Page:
Certain changes might require additional forms to be submitted. The IRS does have an instruction guide (link below) to help in determining if additional forms are necessary. An example of when additional documentation is necessary is if you are amending to claim an Earned Income Credit (EIC) and have a qualifying child. In this instance, Schedule EIC (1040) or Schedule EIC (1040A) would need to be included with the amendment.

To file an amended tax return, you’ll certainly need the IRS form itself, found here. The 1040X Amended Tax Return Form has 3 columns and 3 Parts. The top section of the form is basic personal information and should match the original tax return.

The second part has the three columns. Column A is used to provide the amounts from the original tax return. Column C is to input the correct figures. In Column B, indicate the “net change” between Column A and C.

For example, if the tax return indicated $1000 in income but needs to reflect an additional $2000 in income, it would look like this:

If reflecting a decrease in income or other numbers, the columns would look like this:

These are simple examples meant to provide an indication of what each column might look like.

Part I of the form is used to document and changes in exemptions or claims to new exemptions. This is where to claim new dependents, release claim to dependents, and more. Part II is asking for a donation to the Presidential Campaign Fund.

The second page of the form, or Part III, is used to explain the changes and why you are filing for an amendment. Greater detail in this section allows for a faster amendment processing period, so be sure to provide complete and clear information. This is where to explain the “why” behind the previously provided information. Consider having a friend or family member read over this section to provide feedback on the clarity of the explanation provided here. It can help ensure the IRS receives all the information necessary to process the Amended Tax Return. The IRS has also provided an extensive instruction guide that can assist in filing the 1040X Form.

Depending on the type of change, not all columns may need to be filled out. Lines applicable to different scenarios include:

  • Change in filing status: Lines 1-23 of 1040X
  • Exemptions: Lines 1-30
  • Income or Adjustments to Income: Lines 1-23
  • Itemized or standardized deductions: Lines 1-23
  • Tax before credits: Lines 5-23
  • Nonrefundable credits: Lines 6-23
  • Other taxes: Lines 6-23
  • Payment and refundable credits: Lines 10-23

If unsure on what information is being amended, refer to the original tax return. The line with the mistake should fall into a section with one of the titles listed above.

In the 1040X amendment form, list all dependents claimed on original return as well as any new dependents. If amending to remove dependents from the original tax return, do not list them in the dependent section of the 1040X.

As mentioned before, an amendment has to be physically mailed in. After double checking that all forms and supporting documents are ready to go, send all pertinent information to the IRS. If the amendment results in taxes owed, include the additional tax payment. This minimizes interest and penalties if the payment is technically late. It can take the IRS 8-12 weeks to process an amendment.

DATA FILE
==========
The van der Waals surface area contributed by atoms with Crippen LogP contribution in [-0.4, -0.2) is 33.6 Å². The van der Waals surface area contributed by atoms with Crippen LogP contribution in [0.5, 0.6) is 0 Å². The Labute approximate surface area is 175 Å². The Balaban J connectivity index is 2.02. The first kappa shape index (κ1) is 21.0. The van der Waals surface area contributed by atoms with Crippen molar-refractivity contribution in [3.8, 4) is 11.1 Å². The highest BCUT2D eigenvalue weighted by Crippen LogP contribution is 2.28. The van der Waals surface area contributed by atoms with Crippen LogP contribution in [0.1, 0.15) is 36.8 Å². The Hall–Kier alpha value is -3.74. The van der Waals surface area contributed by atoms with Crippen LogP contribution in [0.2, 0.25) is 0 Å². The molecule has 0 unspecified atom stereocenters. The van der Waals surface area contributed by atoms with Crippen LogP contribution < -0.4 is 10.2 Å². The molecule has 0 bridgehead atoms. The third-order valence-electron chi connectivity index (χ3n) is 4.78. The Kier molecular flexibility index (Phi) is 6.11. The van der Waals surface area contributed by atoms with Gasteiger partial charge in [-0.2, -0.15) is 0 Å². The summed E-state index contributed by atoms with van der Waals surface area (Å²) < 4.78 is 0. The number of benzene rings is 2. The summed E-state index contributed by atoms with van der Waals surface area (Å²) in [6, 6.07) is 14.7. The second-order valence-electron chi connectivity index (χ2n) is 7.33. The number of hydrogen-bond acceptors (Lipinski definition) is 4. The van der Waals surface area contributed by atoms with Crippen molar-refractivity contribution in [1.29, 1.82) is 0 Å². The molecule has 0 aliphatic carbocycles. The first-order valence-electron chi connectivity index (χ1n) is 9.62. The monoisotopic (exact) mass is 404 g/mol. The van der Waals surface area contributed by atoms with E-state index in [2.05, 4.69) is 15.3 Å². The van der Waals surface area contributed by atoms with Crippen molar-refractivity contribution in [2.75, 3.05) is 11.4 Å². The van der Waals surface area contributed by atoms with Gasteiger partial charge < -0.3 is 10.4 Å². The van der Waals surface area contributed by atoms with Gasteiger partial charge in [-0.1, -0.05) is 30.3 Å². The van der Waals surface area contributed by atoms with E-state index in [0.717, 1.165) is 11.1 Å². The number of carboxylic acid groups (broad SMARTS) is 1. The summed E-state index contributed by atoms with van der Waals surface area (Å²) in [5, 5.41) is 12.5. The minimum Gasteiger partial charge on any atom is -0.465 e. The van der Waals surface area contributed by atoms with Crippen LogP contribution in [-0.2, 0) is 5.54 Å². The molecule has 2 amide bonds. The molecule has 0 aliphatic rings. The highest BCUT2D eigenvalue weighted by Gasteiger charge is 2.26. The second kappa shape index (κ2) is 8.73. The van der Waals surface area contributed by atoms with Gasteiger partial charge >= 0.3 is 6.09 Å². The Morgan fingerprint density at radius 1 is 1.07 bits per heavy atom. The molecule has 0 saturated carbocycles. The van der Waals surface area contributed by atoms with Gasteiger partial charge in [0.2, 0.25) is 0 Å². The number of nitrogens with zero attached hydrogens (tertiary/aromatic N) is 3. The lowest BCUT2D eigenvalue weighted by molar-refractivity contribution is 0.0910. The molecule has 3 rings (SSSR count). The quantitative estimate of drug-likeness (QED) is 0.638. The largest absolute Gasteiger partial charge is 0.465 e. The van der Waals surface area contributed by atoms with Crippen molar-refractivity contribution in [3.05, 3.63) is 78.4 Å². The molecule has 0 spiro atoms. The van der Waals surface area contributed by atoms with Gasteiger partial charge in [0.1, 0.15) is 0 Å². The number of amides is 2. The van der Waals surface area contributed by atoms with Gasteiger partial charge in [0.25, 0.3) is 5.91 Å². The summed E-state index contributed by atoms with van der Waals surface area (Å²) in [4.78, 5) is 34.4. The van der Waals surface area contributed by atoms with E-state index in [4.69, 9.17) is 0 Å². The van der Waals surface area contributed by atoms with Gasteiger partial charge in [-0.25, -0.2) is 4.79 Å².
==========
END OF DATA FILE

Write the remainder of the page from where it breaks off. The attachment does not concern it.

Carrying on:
At the top of Form 1040X, note the tax year that is being amended. The 1040X Amended Tax Return must be filled out separately for each tax year being amended. If amending multiple years, mail each year in an individual envelope. In this envelope, include the copy of the tax return that is being amended.

It is possible to check the status of Form 1040X for the most recent year and for up to three previous years. It can take up to 3 weeks to populate the amendment information in the IRS system. To check the status, you need your Social Security Number, date of birth, and zip code used when filing. To track the Amended Return, utilize the IRS Where’s My Amended Return tracking feature. The tool is online and also available by phone at 866 – 464 – 2050.

Keep a Record
Once all is said and done, keep records of the amendment with the rest of your tax information and forms. It can be handy to reference in future filing periods to ensure the same mistake isn’t made twice.
It might also be necessary to provide a copy of the completed 1040X Amended Tax Return Form for a variety of reasons. It is always a good practice to keep tax returns, amended returns, W-2s, and all other federal and state tax documents. While the IRS does have a database with federal tax returns, it only retains copies for a certain time frame. In the end, it is your tax information and therefore your responsibility to accurately maintain and record all such documentation for personal records.
For more information on Form 1040X Amended Tax Return, refer to the official IRS website or contact the IRS directly. Policies and laws may change over time and this page will be updated to reflect pertinent changes. For the most up-to-date policies, contact the IRS. The information outlined here is based on the 2018 Amended U.S. Individual Income Tax Return Form that was last revised in January 2018.